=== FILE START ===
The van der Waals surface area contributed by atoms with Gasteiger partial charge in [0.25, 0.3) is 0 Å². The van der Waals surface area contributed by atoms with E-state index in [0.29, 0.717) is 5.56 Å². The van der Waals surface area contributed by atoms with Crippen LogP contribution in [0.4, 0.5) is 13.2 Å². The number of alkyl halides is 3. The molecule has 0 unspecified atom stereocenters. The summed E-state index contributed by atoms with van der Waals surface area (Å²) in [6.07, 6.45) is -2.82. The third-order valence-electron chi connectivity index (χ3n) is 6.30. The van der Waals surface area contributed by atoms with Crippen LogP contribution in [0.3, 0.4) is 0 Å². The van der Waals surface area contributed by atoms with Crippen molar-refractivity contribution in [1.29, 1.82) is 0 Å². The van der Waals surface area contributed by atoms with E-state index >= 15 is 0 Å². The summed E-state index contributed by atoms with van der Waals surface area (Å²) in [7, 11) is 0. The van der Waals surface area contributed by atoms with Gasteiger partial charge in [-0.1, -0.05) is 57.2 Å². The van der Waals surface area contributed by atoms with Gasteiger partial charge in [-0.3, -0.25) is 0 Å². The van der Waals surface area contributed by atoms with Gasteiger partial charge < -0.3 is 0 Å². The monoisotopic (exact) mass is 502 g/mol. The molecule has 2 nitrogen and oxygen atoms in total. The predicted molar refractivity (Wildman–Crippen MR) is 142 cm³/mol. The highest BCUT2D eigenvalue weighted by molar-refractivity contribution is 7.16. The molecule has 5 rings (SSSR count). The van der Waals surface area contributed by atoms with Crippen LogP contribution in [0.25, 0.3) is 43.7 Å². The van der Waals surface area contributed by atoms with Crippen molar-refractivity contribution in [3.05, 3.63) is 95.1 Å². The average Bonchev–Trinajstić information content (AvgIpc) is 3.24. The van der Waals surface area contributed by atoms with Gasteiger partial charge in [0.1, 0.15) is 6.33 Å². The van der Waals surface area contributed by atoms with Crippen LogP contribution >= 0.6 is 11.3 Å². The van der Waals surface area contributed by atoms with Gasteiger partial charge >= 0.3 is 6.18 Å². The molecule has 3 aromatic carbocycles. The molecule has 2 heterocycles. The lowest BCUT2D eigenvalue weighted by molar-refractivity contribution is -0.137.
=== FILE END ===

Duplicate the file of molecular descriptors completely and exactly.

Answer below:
The van der Waals surface area contributed by atoms with Gasteiger partial charge in [0.25, 0.3) is 0 Å². The van der Waals surface area contributed by atoms with E-state index in [0.29, 0.717) is 5.56 Å². The van der Waals surface area contributed by atoms with Crippen LogP contribution in [0.4, 0.5) is 13.2 Å². The number of alkyl halides is 3. The molecule has 0 unspecified atom stereocenters. The summed E-state index contributed by atoms with van der Waals surface area (Å²) in [6.07, 6.45) is -2.82. The third-order valence-electron chi connectivity index (χ3n) is 6.30. The van der Waals surface area contributed by atoms with Crippen LogP contribution in [0.3, 0.4) is 0 Å². The van der Waals surface area contributed by atoms with Crippen molar-refractivity contribution in [1.29, 1.82) is 0 Å². The van der Waals surface area contributed by atoms with E-state index >= 15 is 0 Å². The summed E-state index contributed by atoms with van der Waals surface area (Å²) in [7, 11) is 0. The van der Waals surface area contributed by atoms with Gasteiger partial charge in [-0.1, -0.05) is 57.2 Å². The van der Waals surface area contributed by atoms with Gasteiger partial charge in [-0.3, -0.25) is 0 Å². The van der Waals surface area contributed by atoms with Gasteiger partial charge < -0.3 is 0 Å². The monoisotopic (exact) mass is 502 g/mol. The molecule has 2 nitrogen and oxygen atoms in total. The predicted molar refractivity (Wildman–Crippen MR) is 142 cm³/mol. The highest BCUT2D eigenvalue weighted by molar-refractivity contribution is 7.16. The molecule has 5 rings (SSSR count). The van der Waals surface area contributed by atoms with Crippen LogP contribution in [0.25, 0.3) is 43.7 Å². The van der Waals surface area contributed by atoms with Crippen molar-refractivity contribution in [3.05, 3.63) is 95.1 Å². The average Bonchev–Trinajstić information content (AvgIpc) is 3.24. The van der Waals surface area contributed by atoms with Gasteiger partial charge in [0.1, 0.15) is 6.33 Å². The van der Waals surface area contributed by atoms with Crippen LogP contribution >= 0.6 is 11.3 Å². The van der Waals surface area contributed by atoms with Gasteiger partial charge >= 0.3 is 6.18 Å². The molecule has 3 aromatic carbocycles. The molecule has 2 heterocycles. The lowest BCUT2D eigenvalue weighted by molar-refractivity contribution is -0.137.